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Joy Womack

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I don't know. I still think there's enough phenomenal talent out there that doesn't come with a history of negativity toward employers. If I were an AD, I wouldn't want to have to deal with her personality. She's not the big name draw that would make an AD be willing to put up with certain behaviors. 

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3 hours ago, vagansmom said:

I don't know. I still think there's enough phenomenal talent out there that doesn't come with a history of negativity toward employers. If I were an AD, I wouldn't want to have to deal with her personality. She's not the big name draw that would make an AD be willing to put up with certain behaviors. 

I agree vagansmom. Also, she doesn't have a background in handling the variety of ballets American companies do now. I know she does a contemporary work in competitions, but she's been focusing on the classics as done by the Russians. There is nothing wrong with that, if that's what she wants but It might be hard for an AD to picture her doing Balanchine, Forsythe, Wheeldon, Peck etc. I've never gotten any indication that she wants to explore or can be adaptable in that way.

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For her own future employment (in or out of ballet) I think she needs to take down the vlog.  And maybe take a year off dance.  

Edited by Jayne

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11 hours ago, Jayne said:

For her own future employment (in or out of ballet) I think she needs to take down the vlog.  And maybe take a year off dance.  

Ditto.  One  trait of hers that has bothered me since her student days, is a lack of gratitude or even recognition of the role others had in nurturing her talent. According to Joy, her teachers all recognized a remarkable talent and loved her, but were in no way responsible for her achievements.  But I don't recall seeing any quotes from professionals in the field, including her teachers, that confirmed these claims. This is the impression I formed from the coverage of her time at the Bolshoi Academy.  She projected a sense of entitlement beyond reason.  As the years have gone by and prima ballerina status has eluded her it actually seems she was delusional.  As a professional dancer it's obvious that she hasn't learned how to play well with others. 

Edited by lmspear

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15 hours ago, Jayne said:

For her own future employment (in or out of ballet) I think she needs to take down the vlog.  And maybe take a year off dance.  

No dancer can take a year off and expect to maintain his/her standing, unless it is someone at the top of his/her game, such as, say, David Hallberg or Uliana Lopatkina who each took considerable time off to attend to injuries.

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On 7/1/2017 at 4:47 AM, Fraildove said:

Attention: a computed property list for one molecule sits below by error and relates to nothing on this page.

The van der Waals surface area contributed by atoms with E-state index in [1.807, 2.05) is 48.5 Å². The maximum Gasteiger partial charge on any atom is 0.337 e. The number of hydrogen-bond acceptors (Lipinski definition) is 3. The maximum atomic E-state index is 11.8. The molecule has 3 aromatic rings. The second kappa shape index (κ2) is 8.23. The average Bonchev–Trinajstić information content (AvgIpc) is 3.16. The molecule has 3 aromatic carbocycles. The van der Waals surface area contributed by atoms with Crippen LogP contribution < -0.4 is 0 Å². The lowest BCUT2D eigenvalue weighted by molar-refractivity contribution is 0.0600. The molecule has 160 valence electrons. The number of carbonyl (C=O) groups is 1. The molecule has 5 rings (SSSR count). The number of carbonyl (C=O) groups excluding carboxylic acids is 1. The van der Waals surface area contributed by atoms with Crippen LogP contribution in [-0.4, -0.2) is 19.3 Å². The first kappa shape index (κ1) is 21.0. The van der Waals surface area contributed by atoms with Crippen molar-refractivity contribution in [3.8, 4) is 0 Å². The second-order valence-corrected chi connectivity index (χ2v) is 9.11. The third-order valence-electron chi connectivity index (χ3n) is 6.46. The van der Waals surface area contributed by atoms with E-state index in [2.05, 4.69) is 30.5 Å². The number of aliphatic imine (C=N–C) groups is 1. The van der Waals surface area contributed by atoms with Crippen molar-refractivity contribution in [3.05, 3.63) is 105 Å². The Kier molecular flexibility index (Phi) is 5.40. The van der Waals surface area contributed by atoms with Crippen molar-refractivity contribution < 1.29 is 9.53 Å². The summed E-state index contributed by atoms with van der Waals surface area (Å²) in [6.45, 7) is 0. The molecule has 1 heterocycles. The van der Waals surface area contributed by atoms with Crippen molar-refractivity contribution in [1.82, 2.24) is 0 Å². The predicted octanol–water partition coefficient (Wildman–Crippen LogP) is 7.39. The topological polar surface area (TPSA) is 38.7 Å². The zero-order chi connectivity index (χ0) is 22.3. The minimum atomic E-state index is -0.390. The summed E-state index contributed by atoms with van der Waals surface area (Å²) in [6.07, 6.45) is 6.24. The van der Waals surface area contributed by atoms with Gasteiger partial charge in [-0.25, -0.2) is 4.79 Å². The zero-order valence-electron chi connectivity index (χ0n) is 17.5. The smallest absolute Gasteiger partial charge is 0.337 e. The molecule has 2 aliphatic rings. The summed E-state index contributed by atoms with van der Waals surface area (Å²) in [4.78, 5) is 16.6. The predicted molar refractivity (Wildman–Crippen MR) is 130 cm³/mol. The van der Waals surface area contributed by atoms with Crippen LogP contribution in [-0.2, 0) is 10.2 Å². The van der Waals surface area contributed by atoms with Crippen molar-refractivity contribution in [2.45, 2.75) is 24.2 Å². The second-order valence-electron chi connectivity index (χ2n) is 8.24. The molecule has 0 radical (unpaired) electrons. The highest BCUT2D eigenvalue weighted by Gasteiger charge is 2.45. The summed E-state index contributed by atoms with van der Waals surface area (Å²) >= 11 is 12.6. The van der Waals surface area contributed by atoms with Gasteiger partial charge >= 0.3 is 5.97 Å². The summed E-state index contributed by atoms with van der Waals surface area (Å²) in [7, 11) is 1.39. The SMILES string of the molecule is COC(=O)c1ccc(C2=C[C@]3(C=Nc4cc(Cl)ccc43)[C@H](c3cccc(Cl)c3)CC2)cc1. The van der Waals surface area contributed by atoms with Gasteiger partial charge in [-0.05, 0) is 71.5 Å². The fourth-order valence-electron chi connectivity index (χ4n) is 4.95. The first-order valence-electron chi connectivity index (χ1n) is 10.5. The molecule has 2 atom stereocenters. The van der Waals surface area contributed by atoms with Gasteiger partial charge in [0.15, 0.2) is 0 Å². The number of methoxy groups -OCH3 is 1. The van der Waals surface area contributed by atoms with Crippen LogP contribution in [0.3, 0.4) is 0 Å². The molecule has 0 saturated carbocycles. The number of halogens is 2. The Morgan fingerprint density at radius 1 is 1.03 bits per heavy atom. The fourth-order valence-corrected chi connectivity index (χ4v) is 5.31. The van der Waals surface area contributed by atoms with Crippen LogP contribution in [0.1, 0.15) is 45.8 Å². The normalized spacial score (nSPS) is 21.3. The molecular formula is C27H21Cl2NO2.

(by the way she is now in korea competing at the Korean International Ballet Competition... ?)? I have an inclination that encouraged by her silver in Varna, her promotion at the Kremlin, I think she truly felt she would be able to win gold and prove to everyone at the Bolshoi she was right and they were not.

 

She won the gold medal at the Korean International Ballet Competition. The Kremlin Ballet has been a participant in her entering various competitions.  Certainly, she received coaching from her Kremlin Ballet coach for the competitions.  Without doubt she has proved that she is a talented dancer with huge potential.  She posted photos at the Korean competition of herself with the director of the Kremlin Ballet.  Unfortunately, she does not have a professional mentor who can guide her in her social media and other publicity; however, I think grace demands credit where credit is due.  She has done exceptionally well in these competitions.  I watched the lineup at the Moscow International Competition.  Truthfully, it wasn't all that impressive.  I was impressed by her performances.  She could easily have won one of the top prizes/medals.  I thought she would.  She received a diploma, along with a Mariinsky soloist.  (That's pretty good company.)  She did refer to her diploma as giving her laureate status.  I like to give her the benefit of the doubt.  I think she is young and not careful with her words, rather than deviously misleading.  The same applies before she was promoted to a prima ballerina at the Kremlin Ballet.  She was listed as a soloist but called herself a principal.  I believe that is a matter of the Russian vs. English nomenclature.  I have no doubt she wold like to show the Bolshoi what she can do.  That would be quite understandable under the circumstances.  Joy's dancing has improved dramatically.  I believe she deserves acknowledgement for that.  In the end, no matter what her motivation has been for entering the various competitions, she has done very well in them.  That says something about her talent.  Top professionals from all over the world are judges.  She has also been keeping some impressive company (on tour with Ivan Vasiliev's group/Spain), danced with principal of Royal Ballet in Australia,  danced as Gamzati opposite Herman Cornejo as Solar at the Kremlin Ballet Festival, often partners with an amazing Kazan principal dancer, Oleg Ivenko, the lead in Ralph Fiennes movie about Nureyev, both Yulia Makhalina and her Bolshoi teacher highly praised her after a performance.  She has gone out of her way to obtain visibility.  Nothing wrong with that.  Unfortunately, she has no guidance in what is appropriate to say and what is not; and that circles round to jeopardize her chances.  It doesn't diminish her talent.